And gave him the strength to save all the Greeks and conquer Troy at last.

Or close my eyelids with your immortal hands
As you did for Odysseus when he crawled onto Phaeacia's shore
After two days of treading Ocean, fighting Poseidon's wrath
And gave him soft sleep to soothe his pain and restore him for his journey home.

Or if you cannot do these things, since I am not a hero and never was,
Then, Goddess, if you can, just stay with me now
And stand beside me as the black fates gather
For this is the hour I need you most, and no one else can save me.



when they broke my jaw they did it just right

i woke up in a white room i couldn't quite make out
and couldn't sit up or talk at all
or remember what had happened
why i was lying there and why no one would give me any water

i mumbled for it and my parents to the nurse
who was trying to feed me ice chips from a paper cup with a tiny wooden spoon
she jabbed into my mouth over and over

and i wanted to throw her on the linoleum floor
so hard she felt like i did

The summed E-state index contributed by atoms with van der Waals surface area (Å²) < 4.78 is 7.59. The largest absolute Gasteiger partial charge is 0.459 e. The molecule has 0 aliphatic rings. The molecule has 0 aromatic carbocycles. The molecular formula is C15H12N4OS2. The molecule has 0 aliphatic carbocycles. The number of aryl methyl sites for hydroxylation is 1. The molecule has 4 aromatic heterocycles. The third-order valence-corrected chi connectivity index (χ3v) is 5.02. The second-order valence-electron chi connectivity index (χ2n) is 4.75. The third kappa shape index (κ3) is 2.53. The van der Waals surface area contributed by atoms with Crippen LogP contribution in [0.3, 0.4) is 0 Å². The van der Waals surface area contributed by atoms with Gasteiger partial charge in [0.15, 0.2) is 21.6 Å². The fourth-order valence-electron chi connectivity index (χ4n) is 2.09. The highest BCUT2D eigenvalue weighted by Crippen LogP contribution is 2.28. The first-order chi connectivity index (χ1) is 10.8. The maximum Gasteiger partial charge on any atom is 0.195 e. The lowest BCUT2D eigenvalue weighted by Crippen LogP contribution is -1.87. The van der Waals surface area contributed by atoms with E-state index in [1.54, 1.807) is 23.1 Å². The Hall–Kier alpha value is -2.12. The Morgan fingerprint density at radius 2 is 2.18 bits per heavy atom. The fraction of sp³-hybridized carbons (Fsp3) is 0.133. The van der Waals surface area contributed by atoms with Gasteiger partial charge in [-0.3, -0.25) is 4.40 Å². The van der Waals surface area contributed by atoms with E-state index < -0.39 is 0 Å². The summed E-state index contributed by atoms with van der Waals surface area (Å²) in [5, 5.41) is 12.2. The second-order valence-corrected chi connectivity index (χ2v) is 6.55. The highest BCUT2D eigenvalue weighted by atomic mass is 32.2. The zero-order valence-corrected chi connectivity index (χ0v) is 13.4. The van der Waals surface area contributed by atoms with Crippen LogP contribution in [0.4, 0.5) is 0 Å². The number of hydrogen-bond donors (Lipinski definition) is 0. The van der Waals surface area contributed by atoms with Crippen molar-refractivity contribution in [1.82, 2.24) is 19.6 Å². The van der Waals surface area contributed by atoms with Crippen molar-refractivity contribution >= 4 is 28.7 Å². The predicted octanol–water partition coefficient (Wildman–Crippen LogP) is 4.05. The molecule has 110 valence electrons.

unable to decide if i'd been through a war or hit by a semi in mid-sentence

i hated the smell of the plastic
the oxygen mask the nurse put on my face
when my shaking finally stopped the ice chips
it smelled like death and nursing homes
and the air was making my lungs dirty

when i noticed my left arm asleep at my side
there was crusted, dried blood all up it and red instead of clear liquid
flowing through a tube leading down from above
and into the needle stuck in a vein on the back of my hand
they must have had to use the extra blood they said i wouldn't need

i was contaminated with it, the filthy red all inside me and left there spilled on my arm
and i couldn't move my lips,
swollen up over where my top jaw had been screwed to bone and sewed in place
to tell the nurse to just let me die

when they broke my jaw they did it just right



dandelion

i didn't know dandelions were weeds
until my mother told me
i thought that they were beautiful
in the spring, primary yellow with jungle green leaves